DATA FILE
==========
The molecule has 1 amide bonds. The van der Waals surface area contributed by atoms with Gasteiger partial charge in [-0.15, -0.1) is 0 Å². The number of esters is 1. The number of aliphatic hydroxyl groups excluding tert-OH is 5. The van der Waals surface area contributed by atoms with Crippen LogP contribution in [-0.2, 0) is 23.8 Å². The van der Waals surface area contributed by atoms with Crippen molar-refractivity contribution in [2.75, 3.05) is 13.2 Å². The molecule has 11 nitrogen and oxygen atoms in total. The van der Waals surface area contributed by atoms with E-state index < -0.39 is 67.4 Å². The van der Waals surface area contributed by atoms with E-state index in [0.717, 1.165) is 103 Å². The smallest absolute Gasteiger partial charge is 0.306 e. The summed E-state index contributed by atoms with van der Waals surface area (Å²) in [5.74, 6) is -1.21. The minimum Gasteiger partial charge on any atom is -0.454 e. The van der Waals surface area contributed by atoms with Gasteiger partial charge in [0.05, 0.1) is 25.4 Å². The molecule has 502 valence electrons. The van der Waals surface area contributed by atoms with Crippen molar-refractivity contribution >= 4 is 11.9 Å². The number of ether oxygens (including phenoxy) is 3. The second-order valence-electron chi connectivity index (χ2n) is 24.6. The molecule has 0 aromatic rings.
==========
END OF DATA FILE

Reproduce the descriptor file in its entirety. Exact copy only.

The molecule has 1 amide bonds. The van der Waals surface area contributed by atoms with Gasteiger partial charge in [-0.15, -0.1) is 0 Å². The number of esters is 1. The number of aliphatic hydroxyl groups excluding tert-OH is 5. The van der Waals surface area contributed by atoms with Crippen LogP contribution in [-0.2, 0) is 23.8 Å². The van der Waals surface area contributed by atoms with Crippen molar-refractivity contribution in [2.75, 3.05) is 13.2 Å². The molecule has 11 nitrogen and oxygen atoms in total. The van der Waals surface area contributed by atoms with E-state index < -0.39 is 67.4 Å². The van der Waals surface area contributed by atoms with E-state index in [0.717, 1.165) is 103 Å². The smallest absolute Gasteiger partial charge is 0.306 e. The summed E-state index contributed by atoms with van der Waals surface area (Å²) in [5.74, 6) is -1.21. The minimum Gasteiger partial charge on any atom is -0.454 e. The van der Waals surface area contributed by atoms with Gasteiger partial charge in [0.05, 0.1) is 25.4 Å². The molecule has 502 valence electrons. The van der Waals surface area contributed by atoms with Crippen molar-refractivity contribution >= 4 is 11.9 Å². The number of ether oxygens (including phenoxy) is 3. The second-order valence-electron chi connectivity index (χ2n) is 24.6. The molecule has 0 aromatic rings.